I arrived in Tbilisi exhausted after a grueling flight that landed in the wee hours. Nice to Istanbul, a three-hour wait and then Istanbul-Tbilisi. Fortunately I had already booked a taxi that met me at the airport around 5am. On the way into town the driver was proud to point out some major sights which I was too bleary-eyed to appreciate. The Peace Bridge, Narkalo Fort. . .it all passed by as if in a dream.
When we pulled up to the Hotel Delisi my first though was “Oh no!”. It was clearly in nowhere-land. The neighborhood was residential, a little dreary but safe. I was in no position to quibble. A middle-aged plump brunette showed me to my room right away, which turned out to be large and attractively furnished with a brand-new bathroom and satellite TV. I put on a blackout mask and crashed.
I woke up about five hours later, gulped a cup of coffee and headed out with a map and instructions on getting to the Metro which turned out to be a good 10-minute walk away in a bustling neighborhood of cheap stores and a street market. The Metro turned out to be fast and frequent but jammed. Plus, it was at least a half-hour with a change to get to the Rustavelli stop in the town centre.This was my first view:
I strolled down Rustavelli, a wide boulevard with majestic neo-classical buildings.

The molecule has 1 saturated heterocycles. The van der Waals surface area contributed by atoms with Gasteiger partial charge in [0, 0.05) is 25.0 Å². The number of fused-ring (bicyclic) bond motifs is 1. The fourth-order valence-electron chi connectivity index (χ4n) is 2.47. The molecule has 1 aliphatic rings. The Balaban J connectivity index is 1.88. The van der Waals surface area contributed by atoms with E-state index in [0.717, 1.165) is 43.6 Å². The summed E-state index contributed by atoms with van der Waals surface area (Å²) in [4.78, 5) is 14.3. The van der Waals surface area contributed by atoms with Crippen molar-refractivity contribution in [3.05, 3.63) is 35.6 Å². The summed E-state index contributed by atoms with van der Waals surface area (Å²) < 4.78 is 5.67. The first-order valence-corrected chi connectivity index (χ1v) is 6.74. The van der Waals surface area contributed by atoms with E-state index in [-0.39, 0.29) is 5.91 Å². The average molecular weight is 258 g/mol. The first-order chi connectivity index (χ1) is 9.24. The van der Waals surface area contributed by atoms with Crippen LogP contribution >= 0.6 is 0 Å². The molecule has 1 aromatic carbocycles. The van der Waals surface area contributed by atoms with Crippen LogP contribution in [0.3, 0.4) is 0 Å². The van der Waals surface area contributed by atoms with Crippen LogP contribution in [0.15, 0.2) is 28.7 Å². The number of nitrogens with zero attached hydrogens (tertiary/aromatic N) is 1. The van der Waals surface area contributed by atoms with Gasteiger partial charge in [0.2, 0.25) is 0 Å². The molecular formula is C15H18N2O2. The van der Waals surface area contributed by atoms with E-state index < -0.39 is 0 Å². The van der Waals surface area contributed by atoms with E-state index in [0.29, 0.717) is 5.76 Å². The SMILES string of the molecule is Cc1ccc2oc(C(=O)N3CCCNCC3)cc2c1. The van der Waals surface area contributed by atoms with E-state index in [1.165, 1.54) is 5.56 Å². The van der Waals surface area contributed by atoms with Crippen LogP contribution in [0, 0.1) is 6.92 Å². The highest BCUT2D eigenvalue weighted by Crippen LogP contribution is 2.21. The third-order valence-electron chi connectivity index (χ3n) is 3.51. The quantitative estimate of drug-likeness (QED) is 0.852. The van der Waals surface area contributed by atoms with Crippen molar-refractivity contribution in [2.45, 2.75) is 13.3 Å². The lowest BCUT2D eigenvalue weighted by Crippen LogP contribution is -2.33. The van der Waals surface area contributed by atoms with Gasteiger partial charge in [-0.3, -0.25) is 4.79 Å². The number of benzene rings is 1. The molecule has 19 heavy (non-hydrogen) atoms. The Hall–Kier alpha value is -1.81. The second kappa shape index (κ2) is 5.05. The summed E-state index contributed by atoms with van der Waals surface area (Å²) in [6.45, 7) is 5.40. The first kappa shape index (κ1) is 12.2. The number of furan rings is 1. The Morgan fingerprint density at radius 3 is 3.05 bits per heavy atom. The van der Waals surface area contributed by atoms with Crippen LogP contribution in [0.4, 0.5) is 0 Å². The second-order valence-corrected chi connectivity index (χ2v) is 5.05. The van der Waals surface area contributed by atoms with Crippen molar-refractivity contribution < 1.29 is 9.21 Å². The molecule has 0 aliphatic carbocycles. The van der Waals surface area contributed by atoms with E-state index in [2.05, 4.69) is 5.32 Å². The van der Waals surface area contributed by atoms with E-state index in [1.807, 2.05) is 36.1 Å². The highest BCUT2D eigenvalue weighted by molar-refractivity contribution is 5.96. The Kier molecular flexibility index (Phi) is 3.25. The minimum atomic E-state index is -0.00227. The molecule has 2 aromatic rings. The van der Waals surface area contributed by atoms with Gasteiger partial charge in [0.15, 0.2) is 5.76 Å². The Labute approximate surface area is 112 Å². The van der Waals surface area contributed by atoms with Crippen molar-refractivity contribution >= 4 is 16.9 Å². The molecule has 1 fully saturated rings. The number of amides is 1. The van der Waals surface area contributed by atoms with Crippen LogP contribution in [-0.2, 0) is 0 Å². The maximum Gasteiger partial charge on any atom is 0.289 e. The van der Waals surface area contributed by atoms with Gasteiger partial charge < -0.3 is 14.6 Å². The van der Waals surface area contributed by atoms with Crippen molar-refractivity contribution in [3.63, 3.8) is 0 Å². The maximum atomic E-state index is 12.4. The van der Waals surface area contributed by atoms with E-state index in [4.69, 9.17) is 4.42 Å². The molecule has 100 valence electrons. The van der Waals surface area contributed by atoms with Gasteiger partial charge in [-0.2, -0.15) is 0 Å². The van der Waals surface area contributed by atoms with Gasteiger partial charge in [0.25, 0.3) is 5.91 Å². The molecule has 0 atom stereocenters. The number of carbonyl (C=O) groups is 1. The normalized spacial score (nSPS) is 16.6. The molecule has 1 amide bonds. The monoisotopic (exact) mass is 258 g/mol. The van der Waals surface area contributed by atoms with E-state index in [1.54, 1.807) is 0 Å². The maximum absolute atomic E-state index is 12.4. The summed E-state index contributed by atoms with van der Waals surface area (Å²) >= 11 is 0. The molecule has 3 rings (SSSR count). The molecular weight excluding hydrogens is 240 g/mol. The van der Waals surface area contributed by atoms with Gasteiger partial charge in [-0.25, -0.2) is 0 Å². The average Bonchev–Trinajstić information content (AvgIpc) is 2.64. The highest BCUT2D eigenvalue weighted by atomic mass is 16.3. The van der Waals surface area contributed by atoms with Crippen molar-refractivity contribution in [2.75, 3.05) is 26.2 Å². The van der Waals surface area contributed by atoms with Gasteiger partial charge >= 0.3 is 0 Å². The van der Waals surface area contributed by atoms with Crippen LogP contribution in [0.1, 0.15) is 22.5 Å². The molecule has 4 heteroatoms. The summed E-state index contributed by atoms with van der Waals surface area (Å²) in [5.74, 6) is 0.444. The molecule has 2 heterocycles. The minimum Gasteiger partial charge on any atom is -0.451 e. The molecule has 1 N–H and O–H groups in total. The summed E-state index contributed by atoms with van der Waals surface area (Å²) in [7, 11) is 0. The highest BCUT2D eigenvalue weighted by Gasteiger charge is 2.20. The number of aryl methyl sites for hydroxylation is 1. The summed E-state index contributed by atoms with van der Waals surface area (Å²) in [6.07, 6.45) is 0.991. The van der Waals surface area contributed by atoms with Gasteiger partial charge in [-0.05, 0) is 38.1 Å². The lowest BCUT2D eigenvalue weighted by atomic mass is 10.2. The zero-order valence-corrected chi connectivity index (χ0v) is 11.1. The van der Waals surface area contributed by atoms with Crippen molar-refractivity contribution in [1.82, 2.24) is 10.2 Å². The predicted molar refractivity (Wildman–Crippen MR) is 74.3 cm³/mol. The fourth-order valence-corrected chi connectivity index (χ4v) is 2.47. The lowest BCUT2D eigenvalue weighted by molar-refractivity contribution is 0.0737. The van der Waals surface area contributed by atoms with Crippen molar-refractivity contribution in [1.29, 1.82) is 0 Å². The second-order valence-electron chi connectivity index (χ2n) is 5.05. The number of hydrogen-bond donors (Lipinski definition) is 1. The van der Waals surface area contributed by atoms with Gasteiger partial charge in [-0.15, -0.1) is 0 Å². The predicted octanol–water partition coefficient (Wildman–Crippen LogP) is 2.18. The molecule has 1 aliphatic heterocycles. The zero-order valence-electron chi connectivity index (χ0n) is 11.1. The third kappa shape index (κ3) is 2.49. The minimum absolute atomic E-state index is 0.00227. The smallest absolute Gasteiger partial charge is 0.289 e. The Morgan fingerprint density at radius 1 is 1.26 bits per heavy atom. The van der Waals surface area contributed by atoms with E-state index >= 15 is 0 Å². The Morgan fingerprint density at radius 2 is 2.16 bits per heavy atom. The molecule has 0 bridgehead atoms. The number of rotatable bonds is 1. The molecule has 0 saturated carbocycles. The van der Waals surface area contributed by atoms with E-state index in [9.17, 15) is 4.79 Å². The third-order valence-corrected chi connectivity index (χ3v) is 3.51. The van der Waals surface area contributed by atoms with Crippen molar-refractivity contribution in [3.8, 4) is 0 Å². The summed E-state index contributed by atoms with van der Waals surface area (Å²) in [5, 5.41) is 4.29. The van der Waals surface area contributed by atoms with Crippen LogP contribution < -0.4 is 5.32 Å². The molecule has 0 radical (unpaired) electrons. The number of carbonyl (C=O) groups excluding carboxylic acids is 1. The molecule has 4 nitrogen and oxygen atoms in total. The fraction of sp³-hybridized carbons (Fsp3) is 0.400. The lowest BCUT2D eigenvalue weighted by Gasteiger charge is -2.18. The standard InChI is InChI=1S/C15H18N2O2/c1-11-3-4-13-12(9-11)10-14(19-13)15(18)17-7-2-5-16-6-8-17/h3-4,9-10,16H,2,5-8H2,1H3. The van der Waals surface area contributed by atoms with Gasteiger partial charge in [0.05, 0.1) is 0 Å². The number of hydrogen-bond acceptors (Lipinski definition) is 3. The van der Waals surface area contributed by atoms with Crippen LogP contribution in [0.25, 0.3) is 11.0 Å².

It was completely devoid of cars but busy as teams of guys hammered stages and stands into place. Tomorrow is Independence Day I remembered!.Soldiers were marching around in formation, not as protection but as spectacle.
I marched around for a while too getting oriented and then looking for a place to eat. I settled upon Samikitno, a Lonely Planet recommendation. The cold tasting menu of vegetarian dishes turned out to be a wonderful introduction to Georgian food.
Over the following few weeks I ate a great deal of the tomato, cucumber and onion salad topped with chopped walnuts and eggplant with walnuts (bottom left). Notice the Georgian bread, the fried cornbread and the cornmeal grits (centre). Hello carbs! Come to mama.
My mission was to find the tourist office and get a schedule of the events for the following day. Meanwhile I enjoyed the street life of Rustavelli, lined wih cafes, shops, little restaurants and a few big-brand stores, punctuated with amusing details:
After the tourist office, the next mission was to swap out my SIM card for a local one. Everyone recommended Magdi. Lots of calls and 500MB of data was something like €10.
I ducked into a cafe to nurse a beer and watch the street life. Somehow I expected Georgians to resemble Russians with light hair and eyes. No. True Caucasians are fair-skinned but with dark hair and eyes.
Why are so many women in black? And I don’t just mean the old ladies as is standard in traditional cultures, but young women too. The young look was ripped jeans and a black top. A dressier look was black slacks daringly paired with a white blouse.
By now, the light was fading and so was I. Time for the journey back.